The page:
Anxiety is rising on Wall Street. The incoming data are beginning to paint a clearer picture. Inflation is on the rise, and the implications of rising inflation for an economy heavily dependent on (artificially) low interest rates could be profound. One man who must be particularly nervous (if not wondering why he accepted the job in the first place!) is recently appointed Fed Chair Jerome Powell. The Fed is widely expected to pass on a rate hike at tomorrow’s meeting, but there will undoubtedly be voices among the Board arguing, not without merit, for a quicker return to “normalcy.” It’s never an enviable position to be the guy charged with taking away the punch bowl. This is especially true when the sitting president has demonstrated his unwillingness to allow “independent” government agencies to remain independent. Another government official who should be a little nervous (but seems woefully oblivious) is Treasury Secretary Steve Mnuchin. Mnuchin is the man who gets to figure out how to fund trillion-dollar deficits into a rising-rate environment without breaking the bank. I don’t envy either man.
Last week I was asked to appear on Nightly Business Report (NBR) hosted by my friends Sue Herera and Bill Griffeth. The topic was the multitude of economic data to be released over the coming week as well as the data’s impact on deliberations as the Fed. The incoming data consists of a broad array of metrics covering such areas as consumer incomes and spending, confidence, manufacturing, housing, construction, vehicle sales, services, employment, productivity and more. All that data, it was argued, should provide a comprehensive look at the health of the economy. No arguments here. But when asked which of the data points would receive the most attention from investors, I knew the answer immediately. Average Hourly Earnings, which will be reported on Friday, has been rising in importance as wages have drifted higher. If the figure for April comes in hot (greater than the consensus expectation of +2.7% growth on a year-over-year basis), stock investors will likely sell on the fear of faster interest-rate hikes by the Fed. If it comes in lower than expected, investors might perceive a continuation of the Goldilocks investment environment (steady growth with low inflation) that has reigned for the better part of the past nine years. At current valuation levels, the stakes are pretty high.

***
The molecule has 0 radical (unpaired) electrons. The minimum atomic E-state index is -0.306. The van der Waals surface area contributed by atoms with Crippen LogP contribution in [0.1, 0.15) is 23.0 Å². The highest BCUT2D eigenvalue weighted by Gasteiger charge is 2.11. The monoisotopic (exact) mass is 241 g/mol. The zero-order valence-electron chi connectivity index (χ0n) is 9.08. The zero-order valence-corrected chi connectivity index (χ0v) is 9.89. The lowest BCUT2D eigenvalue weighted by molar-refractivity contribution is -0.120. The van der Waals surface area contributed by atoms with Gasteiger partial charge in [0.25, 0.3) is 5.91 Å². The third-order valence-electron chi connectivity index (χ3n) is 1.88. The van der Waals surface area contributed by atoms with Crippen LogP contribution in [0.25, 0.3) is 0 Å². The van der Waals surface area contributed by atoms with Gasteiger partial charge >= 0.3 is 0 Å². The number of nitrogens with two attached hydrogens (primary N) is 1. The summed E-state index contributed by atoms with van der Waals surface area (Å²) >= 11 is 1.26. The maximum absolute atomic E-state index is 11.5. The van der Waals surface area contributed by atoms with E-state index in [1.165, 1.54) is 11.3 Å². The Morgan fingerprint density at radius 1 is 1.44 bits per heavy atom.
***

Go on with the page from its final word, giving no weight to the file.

We’ve said for years that (artificially) low interest rates have been the lifeblood of our economy and stock market. For years, unfavorable economic news was greeted positively by stock investors because the most important issue (if not the only issue) was whether or not the Fed was going to keep interest rates super low or begin the process of unwinding its accommodation. Remember the “taper tantrum”? Stocks sold off dramatically simply because the Fed wanted to reduce the amount of bonds it was buying as part of its efforts to suppress interest rates. Well, we got through that, and several increases in the Fed Funds rate, but the reality is that the Fed has never really taken off the training wheels. Until and unless investors perceive that the Fed is “behind the curve” and therefore forced to raise interest rates, the markets are likely to be somewhat comforted and emboldened by the perceived backstop of the Fed. But the day may be inching closer. This is why the wage data on Friday is so important.
To be sure, there are ancillary issues bothering investors as well. There are concerns that President Trump’s hardline approach to trade negotiations will blow up in his face and result in full-scale trade wars. There are also worries that similar hardline tactics with North Korea and Iran will land us in a bigger hole with very few attractive options. There are a plethora of other things to worry about. But when you stake your destiny on low interest rates for so long, it makes sense that investors are hyper-sensitive about inflation and higher interest rates.
Rising inflation and interest rates tend to suppress the stock valuations. When you keep in mind that when we buy a stock, we are buying a share in the future earnings of the company, it is easy enough to understand why: the future dollars a company earns will be worth less due to inflation than the dollars we are paying now for our stake. For much of the year, the markets have been adjusting to the emerging inflation risk. As long-term investors, we keep faith that market returns are tied to the health of the underlying economy, and a healthy economy will see periods of moderately rising inflation. In fact, rising inflation can be a good thing when it reflects strong underlying demand. So, without the benefit of a reliable crystal ball, we maintain our course of owning stocks in high-quality and defensive companies